DDJ, one more note. One possible component of central pain is neuropathic pain that can manifest as muscle pain. Some people with this benefit from massage that stretches the muscle spindle by using deep pressure without rubbing. See http://painonline.org/muscle.htm

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                  #9
                  Thanks for all your responses. I think I have a better understanding now. Let me ask you this, we were told that Adam would never sweat below the site of his injury. However, since this pain started in his legs he has been sweating all over! Do you think it is related? Also, yesterday was really the first day that his pain was pretty bad, but he didn't have a single spasm. He usually has bad spasms all day long. Weird things are happening, any insight?

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                    #10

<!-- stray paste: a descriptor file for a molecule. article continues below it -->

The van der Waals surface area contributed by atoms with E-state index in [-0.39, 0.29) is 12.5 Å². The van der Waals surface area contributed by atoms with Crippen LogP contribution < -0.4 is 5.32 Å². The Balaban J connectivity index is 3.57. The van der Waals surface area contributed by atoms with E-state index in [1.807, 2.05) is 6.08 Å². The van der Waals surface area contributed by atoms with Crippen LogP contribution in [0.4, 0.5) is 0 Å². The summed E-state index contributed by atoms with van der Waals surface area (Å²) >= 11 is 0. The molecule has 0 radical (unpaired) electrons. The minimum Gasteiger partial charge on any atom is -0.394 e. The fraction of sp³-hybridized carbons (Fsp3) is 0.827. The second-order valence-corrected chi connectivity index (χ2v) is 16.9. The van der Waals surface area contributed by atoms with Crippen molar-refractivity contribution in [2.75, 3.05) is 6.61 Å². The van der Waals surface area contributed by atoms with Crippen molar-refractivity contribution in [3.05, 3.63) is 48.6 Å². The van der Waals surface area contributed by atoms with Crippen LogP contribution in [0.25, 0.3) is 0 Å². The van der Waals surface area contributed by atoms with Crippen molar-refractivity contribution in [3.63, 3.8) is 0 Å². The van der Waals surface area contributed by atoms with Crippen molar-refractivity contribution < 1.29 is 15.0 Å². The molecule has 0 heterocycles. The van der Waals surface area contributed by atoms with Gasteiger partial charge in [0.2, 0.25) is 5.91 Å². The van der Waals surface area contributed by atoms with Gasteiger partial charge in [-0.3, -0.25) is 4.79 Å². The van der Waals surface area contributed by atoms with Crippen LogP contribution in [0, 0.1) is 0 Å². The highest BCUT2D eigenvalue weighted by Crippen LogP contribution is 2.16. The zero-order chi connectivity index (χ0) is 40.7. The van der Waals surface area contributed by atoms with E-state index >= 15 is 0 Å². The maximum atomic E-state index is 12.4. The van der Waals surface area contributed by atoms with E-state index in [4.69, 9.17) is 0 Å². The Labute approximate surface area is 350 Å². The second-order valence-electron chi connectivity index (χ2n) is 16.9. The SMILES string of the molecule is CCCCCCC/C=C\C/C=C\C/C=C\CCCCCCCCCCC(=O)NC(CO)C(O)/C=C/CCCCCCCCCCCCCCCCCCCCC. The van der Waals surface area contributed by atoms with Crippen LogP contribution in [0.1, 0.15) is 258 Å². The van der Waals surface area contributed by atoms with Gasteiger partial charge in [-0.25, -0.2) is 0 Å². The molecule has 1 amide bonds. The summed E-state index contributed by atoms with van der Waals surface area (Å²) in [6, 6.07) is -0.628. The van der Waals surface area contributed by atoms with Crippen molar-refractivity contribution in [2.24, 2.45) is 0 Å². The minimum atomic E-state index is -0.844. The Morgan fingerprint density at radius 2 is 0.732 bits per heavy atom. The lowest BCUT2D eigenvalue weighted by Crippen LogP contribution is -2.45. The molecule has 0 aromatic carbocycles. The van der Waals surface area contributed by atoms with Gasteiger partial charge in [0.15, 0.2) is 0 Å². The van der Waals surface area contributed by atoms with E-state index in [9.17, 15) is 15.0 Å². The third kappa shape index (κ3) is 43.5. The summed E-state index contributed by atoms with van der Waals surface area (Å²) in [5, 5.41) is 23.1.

sorry, david, i don't know why i always make that slip. and i was just at your site (the org one) the other day.

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                      #11
                      No problem Cass. Just to make it more confusing, 10 years ago the content now on my .org site had it's origins at the .com address. About the time I took things over, the .com address got tied up in a mess where no one could transfer or move it because of some stubborn headaches caused by Network Solutions and an old, merged/obsolete ISP address listed on the contacts for the WHOIS for the address. I kept the site alive by purchasing the .org address, then a couple years ago someone finally freed the .com address and put it to work. There's a lot of good content there, too. Hmmm, I think I'm just confusing things more by trying to explain it, lol.

                      DDJ, I'm a poor one to try to explain exactly why he's sweating, but yes I can picture this and I would guess it's related. Short, layman's explanation is that it's related to a confused nervous system.

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                        #12